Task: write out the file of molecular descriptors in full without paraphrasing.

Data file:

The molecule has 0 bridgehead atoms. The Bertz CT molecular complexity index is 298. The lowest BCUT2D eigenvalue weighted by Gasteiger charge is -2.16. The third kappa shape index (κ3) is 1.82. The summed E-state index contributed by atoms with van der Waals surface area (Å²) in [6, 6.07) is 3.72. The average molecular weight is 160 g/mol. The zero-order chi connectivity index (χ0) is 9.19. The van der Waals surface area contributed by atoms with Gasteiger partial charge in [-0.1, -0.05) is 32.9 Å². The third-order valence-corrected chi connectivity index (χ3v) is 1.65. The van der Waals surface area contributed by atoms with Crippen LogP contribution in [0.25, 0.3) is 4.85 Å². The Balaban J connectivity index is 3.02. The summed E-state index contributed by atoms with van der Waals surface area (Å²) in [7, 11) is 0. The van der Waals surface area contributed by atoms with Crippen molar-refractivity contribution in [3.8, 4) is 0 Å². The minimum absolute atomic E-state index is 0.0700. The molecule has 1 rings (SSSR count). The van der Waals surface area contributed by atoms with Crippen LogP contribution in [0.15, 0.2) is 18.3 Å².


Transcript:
The molecule has 0 bridgehead atoms. The Bertz CT molecular complexity index is 298. The lowest BCUT2D eigenvalue weighted by Gasteiger charge is -2.16. The third kappa shape index (κ3) is 1.82. The summed E-state index contributed by atoms with van der Waals surface area (Å²) in [6, 6.07) is 3.72. The average molecular weight is 160 g/mol. The zero-order chi connectivity index (χ0) is 9.19. The van der Waals surface area contributed by atoms with Gasteiger partial charge in [-0.1, -0.05) is 32.9 Å². The third-order valence-corrected chi connectivity index (χ3v) is 1.65. The van der Waals surface area contributed by atoms with Crippen LogP contribution in [0.25, 0.3) is 4.85 Å². The Balaban J connectivity index is 3.02. The summed E-state index contributed by atoms with van der Waals surface area (Å²) in [7, 11) is 0. The van der Waals surface area contributed by atoms with Crippen molar-refractivity contribution in [3.8, 4) is 0 Å². The minimum absolute atomic E-state index is 0.0700. The molecule has 1 rings (SSSR count). The van der Waals surface area contributed by atoms with Crippen LogP contribution in [0.15, 0.2) is 18.3 Å².